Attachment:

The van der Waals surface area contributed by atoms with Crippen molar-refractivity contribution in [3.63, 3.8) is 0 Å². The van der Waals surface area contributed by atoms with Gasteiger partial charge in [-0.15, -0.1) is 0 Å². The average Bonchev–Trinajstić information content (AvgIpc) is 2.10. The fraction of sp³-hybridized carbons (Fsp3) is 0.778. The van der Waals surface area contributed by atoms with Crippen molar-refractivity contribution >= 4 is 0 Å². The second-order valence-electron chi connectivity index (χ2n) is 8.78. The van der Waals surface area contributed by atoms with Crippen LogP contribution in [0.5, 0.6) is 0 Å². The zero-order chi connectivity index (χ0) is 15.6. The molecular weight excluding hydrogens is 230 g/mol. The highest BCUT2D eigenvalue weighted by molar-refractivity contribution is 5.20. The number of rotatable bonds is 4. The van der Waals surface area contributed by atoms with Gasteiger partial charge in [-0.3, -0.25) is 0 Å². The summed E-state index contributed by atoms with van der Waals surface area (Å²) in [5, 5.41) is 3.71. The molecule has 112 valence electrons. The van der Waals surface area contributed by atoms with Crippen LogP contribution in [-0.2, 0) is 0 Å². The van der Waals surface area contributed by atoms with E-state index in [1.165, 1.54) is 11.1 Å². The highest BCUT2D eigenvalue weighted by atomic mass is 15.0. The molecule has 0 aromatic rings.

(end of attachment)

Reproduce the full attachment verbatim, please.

The van der Waals surface area contributed by atoms with Crippen molar-refractivity contribution in [3.63, 3.8) is 0 Å². The van der Waals surface area contributed by atoms with Gasteiger partial charge in [-0.15, -0.1) is 0 Å². The average Bonchev–Trinajstić information content (AvgIpc) is 2.10. The fraction of sp³-hybridized carbons (Fsp3) is 0.778. The van der Waals surface area contributed by atoms with Crippen molar-refractivity contribution >= 4 is 0 Å². The second-order valence-electron chi connectivity index (χ2n) is 8.78. The van der Waals surface area contributed by atoms with Crippen LogP contribution in [0.5, 0.6) is 0 Å². The zero-order chi connectivity index (χ0) is 15.6. The molecular weight excluding hydrogens is 230 g/mol. The highest BCUT2D eigenvalue weighted by molar-refractivity contribution is 5.20. The number of rotatable bonds is 4. The van der Waals surface area contributed by atoms with Gasteiger partial charge in [-0.3, -0.25) is 0 Å². The summed E-state index contributed by atoms with van der Waals surface area (Å²) in [5, 5.41) is 3.71. The molecule has 112 valence electrons. The van der Waals surface area contributed by atoms with Crippen LogP contribution in [-0.2, 0) is 0 Å². The van der Waals surface area contributed by atoms with E-state index in [1.165, 1.54) is 11.1 Å². The highest BCUT2D eigenvalue weighted by atomic mass is 15.0. The molecule has 0 aromatic rings.